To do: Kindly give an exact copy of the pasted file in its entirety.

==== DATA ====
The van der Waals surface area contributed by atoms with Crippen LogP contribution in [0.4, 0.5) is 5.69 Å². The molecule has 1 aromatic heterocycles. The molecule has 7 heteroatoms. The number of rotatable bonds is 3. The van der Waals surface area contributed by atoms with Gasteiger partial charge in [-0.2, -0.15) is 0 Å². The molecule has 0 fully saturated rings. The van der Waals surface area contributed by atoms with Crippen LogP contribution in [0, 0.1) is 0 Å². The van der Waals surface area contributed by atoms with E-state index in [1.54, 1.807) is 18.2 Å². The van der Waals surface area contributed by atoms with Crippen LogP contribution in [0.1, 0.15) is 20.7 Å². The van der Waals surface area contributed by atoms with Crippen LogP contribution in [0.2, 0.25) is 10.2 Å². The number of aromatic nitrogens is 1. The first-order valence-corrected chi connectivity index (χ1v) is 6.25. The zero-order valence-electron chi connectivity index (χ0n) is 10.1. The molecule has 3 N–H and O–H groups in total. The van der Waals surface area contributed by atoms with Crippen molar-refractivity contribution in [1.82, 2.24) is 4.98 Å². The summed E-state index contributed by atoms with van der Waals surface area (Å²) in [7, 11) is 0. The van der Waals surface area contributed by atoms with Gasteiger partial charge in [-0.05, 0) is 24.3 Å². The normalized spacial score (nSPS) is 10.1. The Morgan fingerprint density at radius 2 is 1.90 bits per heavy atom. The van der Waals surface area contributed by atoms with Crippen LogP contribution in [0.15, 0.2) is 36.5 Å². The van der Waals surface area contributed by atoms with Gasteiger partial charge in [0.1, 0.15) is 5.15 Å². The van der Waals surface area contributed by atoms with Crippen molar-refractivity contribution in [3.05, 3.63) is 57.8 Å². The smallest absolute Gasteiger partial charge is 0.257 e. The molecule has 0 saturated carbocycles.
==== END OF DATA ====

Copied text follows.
The van der Waals surface area contributed by atoms with Crippen LogP contribution in [0.4, 0.5) is 5.69 Å². The molecule has 1 aromatic heterocycles. The molecule has 7 heteroatoms. The number of rotatable bonds is 3. The van der Waals surface area contributed by atoms with Gasteiger partial charge in [-0.2, -0.15) is 0 Å². The molecule has 0 fully saturated rings. The van der Waals surface area contributed by atoms with Crippen LogP contribution in [0, 0.1) is 0 Å². The van der Waals surface area contributed by atoms with E-state index in [1.54, 1.807) is 18.2 Å². The van der Waals surface area contributed by atoms with Crippen LogP contribution in [0.1, 0.15) is 20.7 Å². The van der Waals surface area contributed by atoms with Crippen LogP contribution in [0.2, 0.25) is 10.2 Å². The number of aromatic nitrogens is 1. The first-order valence-corrected chi connectivity index (χ1v) is 6.25. The zero-order valence-electron chi connectivity index (χ0n) is 10.1. The molecule has 3 N–H and O–H groups in total. The van der Waals surface area contributed by atoms with Crippen molar-refractivity contribution in [1.82, 2.24) is 4.98 Å². The summed E-state index contributed by atoms with van der Waals surface area (Å²) in [7, 11) is 0. The van der Waals surface area contributed by atoms with Gasteiger partial charge in [-0.05, 0) is 24.3 Å². The normalized spacial score (nSPS) is 10.1. The Morgan fingerprint density at radius 2 is 1.90 bits per heavy atom. The van der Waals surface area contributed by atoms with Crippen LogP contribution in [0.15, 0.2) is 36.5 Å². The van der Waals surface area contributed by atoms with Gasteiger partial charge in [0.1, 0.15) is 5.15 Å². The van der Waals surface area contributed by atoms with Crippen molar-refractivity contribution in [3.05, 3.63) is 57.8 Å². The smallest absolute Gasteiger partial charge is 0.257 e. The molecule has 0 saturated carbocycles.